4) Republicans really, really, really care about tax cuts for rich people. Many Democrats had been operating under the theory that Republicans would simply obstruct everything Democrats attempted, as that was the best way to make Obama a one-termer. At least when it comes to tax cuts for very wealthy Americans, that's not true. Republicans agreed to far more in unemployment insurance and stimulus proposals than anyone expected, and sources who were involved in the negotiations agree that the mistake Democrats made going in was underestimating how much Republicans wanted the tax cuts for the rich extended.

5) It's still Ronald Reagan's world, at least when it comes to taxes. The Sturm und Drang over the tax cuts for the rich obscured the Democrats' massive capitulation on the tax cuts for everyone else. Even the party's liberals had accepted Obama's argument that the tax cuts for income of less than $250,000 - which includes the bulk of the Bush tax cuts - should be permanently extended. Another way of saying that is Democrats had agreed that the Clinton-era tax rates were too high. If you put it to most Democrats that way, they'd protest vigorously. The economy boomed under Clinton, and the Democratic Party is proud of the efforts it made to balance the budget. But Democrats are so terrified of being accused of raising taxes that they've conceded to the Bush tax rates for 98 percent of Americans.

6) We need tax reform, now more than ever. The end result of this deal is going to be an even weirder tax code than we have now - and the one we have now is pretty weird. We're extending old tax cuts and credits and adding new ones. Some of those may be extended further. Businesses won't want to see deductions for investments expire, and workers won't want to see the payroll-tax cut expire, and the super-rich won't want to see the tax exemption for estates up to $5 million expire. There are so many constituencies fighting for so many breaks that the only hope we're going to have when we actually do need to reduce the deficit - which isn't yet, but will be soon - is to start from square one on the tax code.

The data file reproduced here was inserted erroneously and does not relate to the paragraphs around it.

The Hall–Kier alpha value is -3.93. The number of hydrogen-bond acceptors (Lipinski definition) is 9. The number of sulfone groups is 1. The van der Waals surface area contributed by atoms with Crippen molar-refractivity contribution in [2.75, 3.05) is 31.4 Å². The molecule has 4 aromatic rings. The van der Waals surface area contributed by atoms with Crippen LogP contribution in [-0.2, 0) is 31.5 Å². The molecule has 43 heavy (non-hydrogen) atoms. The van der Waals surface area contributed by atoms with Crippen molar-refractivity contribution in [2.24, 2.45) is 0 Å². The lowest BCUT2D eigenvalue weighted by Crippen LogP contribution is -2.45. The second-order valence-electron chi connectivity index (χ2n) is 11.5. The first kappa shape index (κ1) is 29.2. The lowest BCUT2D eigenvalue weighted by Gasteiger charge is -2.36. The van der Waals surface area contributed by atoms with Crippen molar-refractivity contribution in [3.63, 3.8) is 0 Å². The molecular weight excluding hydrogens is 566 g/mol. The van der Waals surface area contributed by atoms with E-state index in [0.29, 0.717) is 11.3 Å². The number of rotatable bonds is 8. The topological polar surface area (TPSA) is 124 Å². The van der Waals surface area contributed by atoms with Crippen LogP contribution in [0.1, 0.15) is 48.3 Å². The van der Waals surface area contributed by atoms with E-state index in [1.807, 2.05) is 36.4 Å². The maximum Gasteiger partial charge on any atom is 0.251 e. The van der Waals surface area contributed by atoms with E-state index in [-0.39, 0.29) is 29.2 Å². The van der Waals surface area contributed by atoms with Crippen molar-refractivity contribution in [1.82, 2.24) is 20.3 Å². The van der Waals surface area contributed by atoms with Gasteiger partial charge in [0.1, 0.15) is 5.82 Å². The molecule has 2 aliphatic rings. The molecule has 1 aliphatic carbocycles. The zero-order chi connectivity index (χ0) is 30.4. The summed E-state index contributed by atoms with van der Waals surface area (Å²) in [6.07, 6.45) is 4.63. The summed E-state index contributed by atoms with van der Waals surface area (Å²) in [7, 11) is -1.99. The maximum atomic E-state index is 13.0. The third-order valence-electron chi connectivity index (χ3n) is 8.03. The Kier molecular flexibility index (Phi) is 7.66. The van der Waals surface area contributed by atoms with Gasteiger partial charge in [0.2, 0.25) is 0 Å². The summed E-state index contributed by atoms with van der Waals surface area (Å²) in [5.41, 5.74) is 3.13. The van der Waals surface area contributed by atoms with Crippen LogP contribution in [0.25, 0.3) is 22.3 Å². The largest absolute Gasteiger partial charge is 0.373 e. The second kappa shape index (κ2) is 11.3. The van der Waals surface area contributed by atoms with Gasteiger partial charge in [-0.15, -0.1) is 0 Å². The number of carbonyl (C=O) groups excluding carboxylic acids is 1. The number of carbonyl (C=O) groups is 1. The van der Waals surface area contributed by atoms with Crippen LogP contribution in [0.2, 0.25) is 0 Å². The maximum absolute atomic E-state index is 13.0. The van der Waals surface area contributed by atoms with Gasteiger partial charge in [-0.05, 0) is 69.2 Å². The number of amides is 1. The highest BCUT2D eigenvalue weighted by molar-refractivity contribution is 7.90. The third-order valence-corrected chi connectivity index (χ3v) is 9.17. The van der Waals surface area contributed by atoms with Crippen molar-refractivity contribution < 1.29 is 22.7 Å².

I have to confess, I'm not really over Health Care Reform either.

Ezra Klein: The Republicans aren't going to enjoy cutting spending as much as they enjoy saying Democrats spend too much

What Harry Reid is saying makes sense to me, but Ezra's got a point when he says that Democrats haven't exactly reacted well when these kinds of hostages are taken:

What's important to understand about the debt-ceiling vote -- where Democrats and Republicans will either strike a deal to increase the Treasury's borrowing cap or the country will collapse into default -- is that it's not like Democrats have simply forgotten about it. It's not that they haven't realized that they could tie it to the tax cuts, which Republicans want and which will add $900 billion to the debt. It's that they simply don't want to. “Let the Republicans have some buy-in on the debt. They’re going to have a majority in the House,” said Harry Reid. “I don’t think it should be when we have a heavily Democratic Senate, heavily Democratic House and a Democratic president.”